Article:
MR OSBORNE received a better press for his Autumn Statement than for his Budget in March.
The markets remained positive, held in check more by the Bundesbank’s pessimistic forecast for the German economy next year than the Chancellor’s lengthening austerity programme.
However, there is one dog that is refusing to lie down: the prospect of higher inflation derailing the Chancellor’s finely-balanced plans. While politicians fret about UK growth prospects, the real enemy to progress may be prices.
According to the Bank of England’s latest survey of attitudes towards inflation, published yesterday, the great British public thinks prices will rise by 3.5 per cent in 2013 – up from 3.2 per cent in the last poll in August. Worse, we are beginning to believe that inflation is going to accelerate even faster in the long term.
These instincts may be prescient. In October, the narrow consumer price index (CPI) jumped to an annualised 2.7 per cent, well above inflation in the US or EU. CPI inflation has remained stubbornly above the Bank of England’s nominal 2 per cent target since December 2009. The Bank’s claims that inflation will moderate have proved alarmingly and persistently inaccurate.
On the contrary, buried deep inside the data tables that accompanied the Autumn Statement, the conservative Office of Budget Responsibility is forecasting that broader RPI inflation (which includes all-important housing costs) will go up by nearly 10 per cent over the next three years.
This bodes ill for wage stability when the 2013 pay round opens in March. The Chancellor’s Autumn Statement allowed for a 1 per cent rise in public sector pay. But the existing three-year pay freeze has seen local government earnings fall by 13 per cent in real terms. Expect a pay claim to compensate.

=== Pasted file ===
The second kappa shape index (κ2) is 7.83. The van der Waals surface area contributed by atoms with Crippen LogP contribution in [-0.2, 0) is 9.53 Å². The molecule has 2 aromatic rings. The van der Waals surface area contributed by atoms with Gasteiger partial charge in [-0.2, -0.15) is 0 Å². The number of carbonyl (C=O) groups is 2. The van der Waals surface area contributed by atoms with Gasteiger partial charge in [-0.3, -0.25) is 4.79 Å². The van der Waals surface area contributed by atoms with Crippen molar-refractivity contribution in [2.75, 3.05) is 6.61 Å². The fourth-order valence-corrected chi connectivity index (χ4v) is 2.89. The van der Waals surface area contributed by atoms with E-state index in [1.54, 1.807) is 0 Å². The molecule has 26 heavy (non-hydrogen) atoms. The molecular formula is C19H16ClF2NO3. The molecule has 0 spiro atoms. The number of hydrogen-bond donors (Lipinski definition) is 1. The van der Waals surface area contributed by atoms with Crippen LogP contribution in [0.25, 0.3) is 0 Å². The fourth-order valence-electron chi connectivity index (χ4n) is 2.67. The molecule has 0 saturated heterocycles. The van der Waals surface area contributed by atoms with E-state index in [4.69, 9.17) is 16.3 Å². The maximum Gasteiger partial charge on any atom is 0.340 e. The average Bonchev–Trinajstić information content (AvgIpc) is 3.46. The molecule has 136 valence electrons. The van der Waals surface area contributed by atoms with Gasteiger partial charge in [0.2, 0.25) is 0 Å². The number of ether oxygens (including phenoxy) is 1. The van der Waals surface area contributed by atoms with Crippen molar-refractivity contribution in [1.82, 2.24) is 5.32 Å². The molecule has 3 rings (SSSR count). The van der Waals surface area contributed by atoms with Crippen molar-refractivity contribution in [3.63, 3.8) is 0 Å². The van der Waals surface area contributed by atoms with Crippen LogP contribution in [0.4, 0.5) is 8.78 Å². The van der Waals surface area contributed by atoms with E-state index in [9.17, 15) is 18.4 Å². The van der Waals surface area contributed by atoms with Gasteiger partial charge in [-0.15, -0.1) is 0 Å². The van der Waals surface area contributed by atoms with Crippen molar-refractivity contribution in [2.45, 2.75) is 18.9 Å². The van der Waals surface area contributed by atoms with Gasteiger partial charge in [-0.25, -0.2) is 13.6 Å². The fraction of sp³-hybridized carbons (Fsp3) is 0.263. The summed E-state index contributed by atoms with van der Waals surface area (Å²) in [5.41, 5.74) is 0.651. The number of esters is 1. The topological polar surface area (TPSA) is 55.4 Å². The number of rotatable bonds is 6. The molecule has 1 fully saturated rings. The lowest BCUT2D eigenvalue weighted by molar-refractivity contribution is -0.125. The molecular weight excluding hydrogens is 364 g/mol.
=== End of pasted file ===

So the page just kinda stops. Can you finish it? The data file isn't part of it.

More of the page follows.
In 2011, working days lost through industrial action were 12 times that of 2010, and the highest figure since 1990. The actual number of workers involved was 1.4 million, by far the most we have seen in two decades. This year looks no better. Days lost till the start of September were 1.2 million, which means they should overtake the 2011 peak.
Two factors may explain high inflation in the UK. One is that the very large fall in output since 2008, coupled with a relatively small fall (by historic standards) in employment, has created demand inflation. The second is that the 25 per cent depreciation in the value of sterling has boosted import costs.
Paradoxically, wage increases may actually add to demand pull pressures on prices. And if the credit ratings agencies downgrade Britain’s triple-A status in 2013, sterling will fall even further. Time to buy gold?
US cannot ignore the elephant in the room
GOOD news for Christmas: US employment jumped by 146,000 in November, reducing the jobless rate to 7.7 per cent from 7.9 per cent.
Hurricane Sandy had been expected to hold back recovery in the labour market. Retail employment rose by 53,000, suggesting there are more customers about this holiday season.
That should give a bit of cheer to investors as they face the prospect of the US economy dropping off a “fiscal cliff” in January if there’s no resolution of the budget crisis.
A new poll says 53 per cent of Americans will blame the Republicans if negotiations fail, but just 27 per cent will blame President Obama. Will the Republicans blink first?